I suppose it was too much to expect that Mayor de Blasio’s short-lived presidential campaign would have taught him some lessons about the limits of his brand of politics. Instead, it seems he feels empowered to pick a fight on the issue of civil service personnel file privacy that has him simultaneously battling first responders and corrections officers statewide, fighting with the New York Post, alienating suburban State Senate Democrats, and quarreling with his own police commissioner and Civilian Complaint Review Board.
Here’s a tip for Hizzoner – when you find yourself in a hole, stop digging.
Section 50a of New York’s Civil Rights laws requires a court order to obtain information from the personnel files of first responders. This necessary threshold is in recognition of the unique nature of police work, with law enforcement professionals regularly entering situations defined by uncertainty and immediate risk. It’s appropriate that complaints, for example – both founded and baseless – not be able to be gotten through the same process used to obtain other public agency data or the mayor’s schedule.
Which isn’t to say that this information isn’t routinely provided. It is, all the time. District attorneys, federal agencies, the State Attorney General’s office, inspector generals, civil lawsuits, divorce proceedings – all of these officials and proceedings secure personnel information, but with the privacy protection of a judge weighing the merit of the request and how the information will be used.
The radical left activists now dominating politics have no patience for due process. They want what they want when they want it. Case in point – last week’s State Senate hearing on 50a. One after another, activists testified about how the deliberate personnel privacy process now in place somehow aggrieved them. Whatever their loss and awful sadness, for which the city truly grieves, headlines never make good policy.
The reckless use of social media, ironically criticized by the same activists who want to put cops’ personnel files online, when it harms their causes, makes 50a protections more important than ever.
We’ve learned – thanks to New York Post reporters Craig McCarthy, Bernadette Hogan, Bruce Golding, and Julia Marsh – that de Blasio prevented the Police Department and Civilian Complaint Review Board from appearing at last week’s 50a hearing out of initial fear, we can only surmise, that they would provide opinions other than the lockstep talking points out of City Hall’s “fairest big city in America” playbook.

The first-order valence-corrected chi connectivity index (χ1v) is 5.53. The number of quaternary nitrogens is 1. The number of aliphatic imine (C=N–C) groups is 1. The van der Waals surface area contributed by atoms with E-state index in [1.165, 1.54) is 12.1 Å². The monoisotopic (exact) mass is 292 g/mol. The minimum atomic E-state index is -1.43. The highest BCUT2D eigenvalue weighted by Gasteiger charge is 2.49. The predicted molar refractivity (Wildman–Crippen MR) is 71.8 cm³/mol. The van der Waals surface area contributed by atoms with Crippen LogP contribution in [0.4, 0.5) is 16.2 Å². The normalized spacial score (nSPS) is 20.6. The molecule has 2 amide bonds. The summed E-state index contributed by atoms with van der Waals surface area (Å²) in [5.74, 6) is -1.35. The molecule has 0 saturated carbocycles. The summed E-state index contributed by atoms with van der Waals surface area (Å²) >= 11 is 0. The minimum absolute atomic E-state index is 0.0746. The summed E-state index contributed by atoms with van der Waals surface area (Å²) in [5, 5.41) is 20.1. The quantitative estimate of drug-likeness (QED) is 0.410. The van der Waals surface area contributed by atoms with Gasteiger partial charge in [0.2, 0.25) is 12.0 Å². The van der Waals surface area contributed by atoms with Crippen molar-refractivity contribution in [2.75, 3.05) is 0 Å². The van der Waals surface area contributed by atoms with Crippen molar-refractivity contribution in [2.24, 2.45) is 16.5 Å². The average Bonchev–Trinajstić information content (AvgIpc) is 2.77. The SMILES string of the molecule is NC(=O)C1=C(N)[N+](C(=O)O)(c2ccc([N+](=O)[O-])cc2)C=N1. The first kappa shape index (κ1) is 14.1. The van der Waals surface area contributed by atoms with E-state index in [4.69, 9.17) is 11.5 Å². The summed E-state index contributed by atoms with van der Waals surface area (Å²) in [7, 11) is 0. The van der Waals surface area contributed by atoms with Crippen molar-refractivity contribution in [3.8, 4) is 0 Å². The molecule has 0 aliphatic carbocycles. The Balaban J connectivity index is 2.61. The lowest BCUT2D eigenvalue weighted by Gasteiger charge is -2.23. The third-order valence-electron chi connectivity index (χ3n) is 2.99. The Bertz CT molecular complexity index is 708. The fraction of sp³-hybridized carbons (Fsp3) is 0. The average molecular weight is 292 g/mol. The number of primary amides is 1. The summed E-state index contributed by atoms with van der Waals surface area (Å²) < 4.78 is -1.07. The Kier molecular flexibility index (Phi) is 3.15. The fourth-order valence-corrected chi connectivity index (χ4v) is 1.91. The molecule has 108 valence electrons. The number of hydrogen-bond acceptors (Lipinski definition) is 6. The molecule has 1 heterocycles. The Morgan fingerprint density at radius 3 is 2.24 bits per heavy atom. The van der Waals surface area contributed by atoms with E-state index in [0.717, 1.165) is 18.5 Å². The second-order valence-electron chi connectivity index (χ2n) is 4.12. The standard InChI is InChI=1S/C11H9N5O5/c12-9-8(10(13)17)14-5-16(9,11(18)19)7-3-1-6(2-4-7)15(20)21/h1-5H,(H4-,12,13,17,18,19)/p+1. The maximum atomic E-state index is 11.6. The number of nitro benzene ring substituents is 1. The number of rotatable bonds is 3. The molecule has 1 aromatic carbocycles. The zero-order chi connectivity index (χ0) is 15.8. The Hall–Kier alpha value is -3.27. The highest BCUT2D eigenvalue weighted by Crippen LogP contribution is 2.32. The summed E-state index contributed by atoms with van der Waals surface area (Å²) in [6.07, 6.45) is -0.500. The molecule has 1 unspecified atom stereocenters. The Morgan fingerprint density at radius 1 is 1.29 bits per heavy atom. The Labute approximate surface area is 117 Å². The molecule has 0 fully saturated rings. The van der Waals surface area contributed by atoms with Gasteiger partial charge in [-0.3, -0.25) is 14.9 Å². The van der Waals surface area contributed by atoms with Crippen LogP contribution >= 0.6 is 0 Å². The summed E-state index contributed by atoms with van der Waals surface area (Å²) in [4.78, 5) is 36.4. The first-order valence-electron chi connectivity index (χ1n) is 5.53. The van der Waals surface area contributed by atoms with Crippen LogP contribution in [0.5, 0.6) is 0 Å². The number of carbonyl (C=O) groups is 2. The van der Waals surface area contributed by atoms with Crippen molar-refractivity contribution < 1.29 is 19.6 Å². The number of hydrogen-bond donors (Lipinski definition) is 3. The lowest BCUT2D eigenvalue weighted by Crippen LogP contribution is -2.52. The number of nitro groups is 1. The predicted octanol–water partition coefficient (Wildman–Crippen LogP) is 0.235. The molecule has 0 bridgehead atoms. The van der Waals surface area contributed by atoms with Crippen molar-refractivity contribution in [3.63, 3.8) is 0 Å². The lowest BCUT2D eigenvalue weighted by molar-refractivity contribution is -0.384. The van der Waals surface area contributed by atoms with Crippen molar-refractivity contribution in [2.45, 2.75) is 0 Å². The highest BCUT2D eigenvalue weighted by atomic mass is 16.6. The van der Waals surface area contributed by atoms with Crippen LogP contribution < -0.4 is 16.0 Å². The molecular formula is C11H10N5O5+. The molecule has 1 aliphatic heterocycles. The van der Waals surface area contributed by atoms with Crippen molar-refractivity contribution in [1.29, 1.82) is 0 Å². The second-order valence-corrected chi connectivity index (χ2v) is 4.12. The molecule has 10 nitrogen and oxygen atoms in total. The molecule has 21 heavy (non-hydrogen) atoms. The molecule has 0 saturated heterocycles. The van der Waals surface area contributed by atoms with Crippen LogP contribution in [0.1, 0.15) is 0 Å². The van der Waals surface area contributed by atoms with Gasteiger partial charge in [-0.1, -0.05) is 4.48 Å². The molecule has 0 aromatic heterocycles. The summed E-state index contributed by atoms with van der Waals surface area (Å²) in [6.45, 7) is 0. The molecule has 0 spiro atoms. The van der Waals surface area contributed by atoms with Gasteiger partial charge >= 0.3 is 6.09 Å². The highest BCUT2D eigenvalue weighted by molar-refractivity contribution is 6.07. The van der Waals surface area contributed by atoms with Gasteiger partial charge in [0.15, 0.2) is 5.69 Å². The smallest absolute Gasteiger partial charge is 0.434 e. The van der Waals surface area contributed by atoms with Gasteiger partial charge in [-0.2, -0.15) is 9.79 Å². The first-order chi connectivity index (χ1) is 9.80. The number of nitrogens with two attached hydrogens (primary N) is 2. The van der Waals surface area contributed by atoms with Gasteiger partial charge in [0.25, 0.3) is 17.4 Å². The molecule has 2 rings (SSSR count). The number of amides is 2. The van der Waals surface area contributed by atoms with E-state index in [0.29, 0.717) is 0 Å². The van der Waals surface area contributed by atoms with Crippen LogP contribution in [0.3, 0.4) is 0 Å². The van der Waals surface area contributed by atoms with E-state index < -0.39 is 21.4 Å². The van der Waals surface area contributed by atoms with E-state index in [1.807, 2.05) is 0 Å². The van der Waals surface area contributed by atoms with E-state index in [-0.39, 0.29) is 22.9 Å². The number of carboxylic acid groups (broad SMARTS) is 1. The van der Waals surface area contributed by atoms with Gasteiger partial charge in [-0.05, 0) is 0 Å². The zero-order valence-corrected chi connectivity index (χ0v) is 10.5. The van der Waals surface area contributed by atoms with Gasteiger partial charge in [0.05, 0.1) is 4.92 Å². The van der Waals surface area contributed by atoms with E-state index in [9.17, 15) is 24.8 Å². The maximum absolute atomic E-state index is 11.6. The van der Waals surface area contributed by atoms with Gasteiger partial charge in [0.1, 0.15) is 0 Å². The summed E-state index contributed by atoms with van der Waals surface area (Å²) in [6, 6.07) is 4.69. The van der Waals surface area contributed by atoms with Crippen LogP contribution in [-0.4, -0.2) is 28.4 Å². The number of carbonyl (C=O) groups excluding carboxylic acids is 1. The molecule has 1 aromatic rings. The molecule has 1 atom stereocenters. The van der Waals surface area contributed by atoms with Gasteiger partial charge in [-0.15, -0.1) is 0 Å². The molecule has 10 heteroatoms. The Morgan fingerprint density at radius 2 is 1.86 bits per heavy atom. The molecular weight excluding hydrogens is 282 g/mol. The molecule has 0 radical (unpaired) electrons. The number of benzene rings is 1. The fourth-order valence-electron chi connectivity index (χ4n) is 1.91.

Doubling down on this dysfunction, the mayor himself then attacked that paper for imbalanced reporting, despite several requests for comment which were all rebuffed.
Police, corrections officers, and other first responders in every part of New York State – Long Island, NYC, Westchester and Rockland counties, the Hudson Valley, Capital Region, North Country, Southern Tier, and Western and Central New York – all deserve better than this circus of finger-pointing and denial on an issue of statewide consequence.
New York is a vast state of diverse regions, with priorities different than those being pursued by the “professional left.” The Democratic State Senators who won in communities outside the five boroughs, whose wins in 2018 gave Democrats one-party control of state government, would be wise to flex some suburban and rural muscles in response to the agenda of their city-based colleagues. It’d be wise for these newly elected senators to keep a “whole state” view of policies impacting law enforcement and keep in mind the city-centric ambitions that lost their brief senate majority back in 2010.
The Sergeants Benevolent Association, the diverse union I have the honor of leading, represents the rank at which policy becomes policing. We are well-positioned to see what works, and what doesn’t. 50a works. Playing politics with law enforcement doesn’t.
Ed Mullins is President of the Sergeants Benevolent Association of the New York City Police Department.